Matt Yglesias weighs in on the efficacy of public defenders without ever having read . . . oh, you know where this is going:
Matthew Yglesias speculates about what would have happened if George Zimmerman had been represented by a public defender. As somebody who knows quite a few public defenders (and — full disclosure — is married to one), I was surprised to see Yglesias describe most public defenders as having “little emotional … investment in winning the case.” It’s been my general observation that many public defenders are extremely passionate, whether about helping their clients, defeating overreaching prosecutors, or both. It’s not a bearable job if you don’t have an emotional investment in it.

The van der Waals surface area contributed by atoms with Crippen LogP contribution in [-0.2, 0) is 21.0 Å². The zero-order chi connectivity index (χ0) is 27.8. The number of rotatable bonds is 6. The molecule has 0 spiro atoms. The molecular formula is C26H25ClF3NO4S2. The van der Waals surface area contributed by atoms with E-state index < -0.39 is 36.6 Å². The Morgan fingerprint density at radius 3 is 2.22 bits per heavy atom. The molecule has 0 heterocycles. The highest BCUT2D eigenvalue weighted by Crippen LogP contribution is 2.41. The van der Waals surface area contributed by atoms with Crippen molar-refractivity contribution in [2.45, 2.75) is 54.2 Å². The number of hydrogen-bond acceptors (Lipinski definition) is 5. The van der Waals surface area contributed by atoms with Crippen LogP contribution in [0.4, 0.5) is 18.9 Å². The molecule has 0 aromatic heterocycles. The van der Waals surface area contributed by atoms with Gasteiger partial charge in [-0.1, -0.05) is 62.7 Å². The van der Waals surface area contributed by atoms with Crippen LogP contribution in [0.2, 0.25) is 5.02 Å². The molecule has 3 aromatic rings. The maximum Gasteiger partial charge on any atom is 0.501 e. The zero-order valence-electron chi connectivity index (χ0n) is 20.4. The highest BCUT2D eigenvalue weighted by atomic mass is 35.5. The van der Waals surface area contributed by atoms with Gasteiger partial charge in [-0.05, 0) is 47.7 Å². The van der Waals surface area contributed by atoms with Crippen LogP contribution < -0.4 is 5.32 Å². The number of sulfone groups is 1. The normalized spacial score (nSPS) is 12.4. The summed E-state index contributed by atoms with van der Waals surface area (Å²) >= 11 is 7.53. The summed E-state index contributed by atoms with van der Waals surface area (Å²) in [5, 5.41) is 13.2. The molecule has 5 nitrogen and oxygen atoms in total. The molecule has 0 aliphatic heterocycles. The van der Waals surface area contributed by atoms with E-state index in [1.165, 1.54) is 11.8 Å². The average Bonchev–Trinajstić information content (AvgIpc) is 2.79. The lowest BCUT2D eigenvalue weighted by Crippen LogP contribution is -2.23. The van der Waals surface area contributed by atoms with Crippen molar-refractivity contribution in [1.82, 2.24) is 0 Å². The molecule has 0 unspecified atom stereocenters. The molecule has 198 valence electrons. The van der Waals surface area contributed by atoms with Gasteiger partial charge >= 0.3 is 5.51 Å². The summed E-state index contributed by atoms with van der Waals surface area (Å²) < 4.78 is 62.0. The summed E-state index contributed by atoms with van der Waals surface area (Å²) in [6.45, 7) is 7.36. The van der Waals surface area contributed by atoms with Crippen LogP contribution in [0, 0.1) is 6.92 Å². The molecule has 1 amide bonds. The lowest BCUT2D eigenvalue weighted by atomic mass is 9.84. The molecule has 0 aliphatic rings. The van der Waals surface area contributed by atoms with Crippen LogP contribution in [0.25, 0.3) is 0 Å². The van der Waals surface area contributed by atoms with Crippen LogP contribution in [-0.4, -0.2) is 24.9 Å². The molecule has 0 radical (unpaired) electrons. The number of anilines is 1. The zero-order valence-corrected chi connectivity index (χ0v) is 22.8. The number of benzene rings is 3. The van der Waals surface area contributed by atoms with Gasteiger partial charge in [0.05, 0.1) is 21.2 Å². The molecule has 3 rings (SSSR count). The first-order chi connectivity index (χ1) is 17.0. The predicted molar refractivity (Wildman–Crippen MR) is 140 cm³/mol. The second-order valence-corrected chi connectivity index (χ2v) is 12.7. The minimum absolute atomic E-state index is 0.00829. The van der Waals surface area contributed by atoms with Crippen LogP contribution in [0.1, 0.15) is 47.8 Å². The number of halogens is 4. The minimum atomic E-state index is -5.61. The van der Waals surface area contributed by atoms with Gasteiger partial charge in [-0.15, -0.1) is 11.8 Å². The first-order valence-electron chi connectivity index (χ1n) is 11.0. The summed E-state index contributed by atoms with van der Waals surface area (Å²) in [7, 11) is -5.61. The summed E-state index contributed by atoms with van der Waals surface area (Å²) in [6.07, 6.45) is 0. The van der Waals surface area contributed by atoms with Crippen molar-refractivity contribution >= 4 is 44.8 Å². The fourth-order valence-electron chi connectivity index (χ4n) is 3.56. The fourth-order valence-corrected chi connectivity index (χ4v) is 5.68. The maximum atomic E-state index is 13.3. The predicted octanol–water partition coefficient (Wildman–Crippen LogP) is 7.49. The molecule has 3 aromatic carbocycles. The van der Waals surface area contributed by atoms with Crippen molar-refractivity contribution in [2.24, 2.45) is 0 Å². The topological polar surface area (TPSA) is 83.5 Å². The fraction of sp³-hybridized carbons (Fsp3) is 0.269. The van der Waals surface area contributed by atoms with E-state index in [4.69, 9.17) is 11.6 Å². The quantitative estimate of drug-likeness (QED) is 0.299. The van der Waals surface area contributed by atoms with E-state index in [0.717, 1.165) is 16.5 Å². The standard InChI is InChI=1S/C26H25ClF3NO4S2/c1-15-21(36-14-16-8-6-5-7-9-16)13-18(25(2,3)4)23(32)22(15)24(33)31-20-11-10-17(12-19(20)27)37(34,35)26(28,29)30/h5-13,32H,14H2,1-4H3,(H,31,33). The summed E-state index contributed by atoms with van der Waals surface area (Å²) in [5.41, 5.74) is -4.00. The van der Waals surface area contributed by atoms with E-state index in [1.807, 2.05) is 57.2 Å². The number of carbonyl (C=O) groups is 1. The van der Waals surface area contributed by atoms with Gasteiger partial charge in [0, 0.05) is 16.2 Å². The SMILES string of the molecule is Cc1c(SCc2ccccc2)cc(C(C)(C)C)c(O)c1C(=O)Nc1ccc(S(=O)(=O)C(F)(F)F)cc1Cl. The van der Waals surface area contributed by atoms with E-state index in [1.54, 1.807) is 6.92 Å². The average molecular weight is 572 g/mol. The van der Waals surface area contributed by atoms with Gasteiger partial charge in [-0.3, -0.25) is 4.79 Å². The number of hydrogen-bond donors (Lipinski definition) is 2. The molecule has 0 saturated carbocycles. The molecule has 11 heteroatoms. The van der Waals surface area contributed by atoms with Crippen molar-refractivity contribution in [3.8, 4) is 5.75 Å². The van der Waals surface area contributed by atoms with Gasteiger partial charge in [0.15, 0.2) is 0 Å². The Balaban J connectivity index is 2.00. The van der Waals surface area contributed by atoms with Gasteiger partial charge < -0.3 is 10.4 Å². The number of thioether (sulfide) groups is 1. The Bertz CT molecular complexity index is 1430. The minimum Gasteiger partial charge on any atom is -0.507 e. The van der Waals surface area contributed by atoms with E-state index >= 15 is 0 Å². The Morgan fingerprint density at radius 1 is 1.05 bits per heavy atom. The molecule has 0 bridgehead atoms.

That assertion aside, Yglesias’s broader point is to worry that those who are represented by public defenders may have worse outcomes than those with represented counsel because public defenders lack adequate incentives and resources. But some of the research on this is actually quite interesting. Morris Hoffman, Paul Rubin, and Joanna Shepherd wrote a paper arguing that while public defenders’ clients do tend to fare worse than those with private counsel, that may be caused by a selection effect . . .
Knowing stuff is for suckers.
Bonus: He thinks British Imperials never wore shorts.
Update: I’d say that the category is now closed because of this impressive compendium. But I’m sure there will be more.